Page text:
We tend to see grief as a bad thing. It’s something we want to avoid, run away from, or pretend it doesn’t happen. But what if grief was a good thing? What if it was a God-given tool for us to use? What if it actually benefitted us and others?
What grieves you?
For years I was grieved by nothing. But now so many things grieve me. I look at the injustices of this world and my heart hurts. I see people being taken advantage of and I am filled with sorrow. I talk to people who see the worst in themselves and empathize with their pain.
I’m thankful that the things that grieve me draw me closer to God, that these stories of hurt and pain can unite unlikely people together, and that we have been given the ability to draw near through empathy. While grief is never enjoyable, I believe it can bring a closeness we might not know otherwise.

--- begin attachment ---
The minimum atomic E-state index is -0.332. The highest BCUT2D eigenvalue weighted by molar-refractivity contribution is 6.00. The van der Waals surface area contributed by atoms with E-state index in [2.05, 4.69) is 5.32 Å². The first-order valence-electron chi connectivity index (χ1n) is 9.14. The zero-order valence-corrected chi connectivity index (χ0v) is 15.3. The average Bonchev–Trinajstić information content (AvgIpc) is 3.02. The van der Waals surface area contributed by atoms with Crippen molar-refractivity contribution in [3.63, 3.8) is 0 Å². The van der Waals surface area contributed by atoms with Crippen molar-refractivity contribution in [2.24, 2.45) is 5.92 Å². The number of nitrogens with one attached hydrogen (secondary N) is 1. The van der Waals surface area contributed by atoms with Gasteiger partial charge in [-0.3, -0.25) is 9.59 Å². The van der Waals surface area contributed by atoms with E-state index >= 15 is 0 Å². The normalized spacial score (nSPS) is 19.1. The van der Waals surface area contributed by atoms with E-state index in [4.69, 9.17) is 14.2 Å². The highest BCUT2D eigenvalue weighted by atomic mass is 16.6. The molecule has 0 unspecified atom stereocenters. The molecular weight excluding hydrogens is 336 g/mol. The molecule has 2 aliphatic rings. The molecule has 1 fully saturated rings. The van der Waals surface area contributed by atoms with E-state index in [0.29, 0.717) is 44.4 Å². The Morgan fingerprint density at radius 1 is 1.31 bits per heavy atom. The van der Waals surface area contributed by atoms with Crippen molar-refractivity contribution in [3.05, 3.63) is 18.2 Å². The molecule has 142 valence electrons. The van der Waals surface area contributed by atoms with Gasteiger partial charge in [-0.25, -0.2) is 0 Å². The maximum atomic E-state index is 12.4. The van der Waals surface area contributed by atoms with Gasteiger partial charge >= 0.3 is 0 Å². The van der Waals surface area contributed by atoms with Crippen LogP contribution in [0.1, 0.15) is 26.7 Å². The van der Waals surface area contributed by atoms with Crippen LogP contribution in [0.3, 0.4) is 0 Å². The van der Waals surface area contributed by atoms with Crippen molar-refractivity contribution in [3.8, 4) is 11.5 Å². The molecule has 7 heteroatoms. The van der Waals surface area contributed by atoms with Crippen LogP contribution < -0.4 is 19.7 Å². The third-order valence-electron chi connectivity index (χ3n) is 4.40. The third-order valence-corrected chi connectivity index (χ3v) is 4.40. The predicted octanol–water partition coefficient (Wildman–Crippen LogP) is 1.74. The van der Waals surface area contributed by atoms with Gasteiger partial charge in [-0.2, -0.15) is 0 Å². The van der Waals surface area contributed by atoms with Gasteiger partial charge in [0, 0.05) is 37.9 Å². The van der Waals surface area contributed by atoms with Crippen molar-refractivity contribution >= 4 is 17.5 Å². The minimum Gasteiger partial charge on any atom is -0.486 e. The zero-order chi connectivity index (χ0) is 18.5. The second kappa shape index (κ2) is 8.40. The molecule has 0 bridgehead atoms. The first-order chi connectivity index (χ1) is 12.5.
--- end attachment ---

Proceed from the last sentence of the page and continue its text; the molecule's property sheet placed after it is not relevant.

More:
I love talking with certain people because they think so differently than I do and, from them, I am able to glean a new perspective that I wouldn’t have arrived at on my own. There are many different opinions on things: coffee or tea, cat person or dog person, skinny jeans or anti-skinny jeans, the list can go on and on. One thing we all seem to agree on is our general disdain for endings. We’re subtly taught that endings are bad, but why is that? Aren’t endings, after all, just the beginning of something else?
Recently I was talking with a dear friend about this subject and our conversation caused me to pose the question:
If we better prepared for endings, would we leave better?
My answer is “yes”. I think we would be able to leave well if we go into a situation planning for an ending. This…
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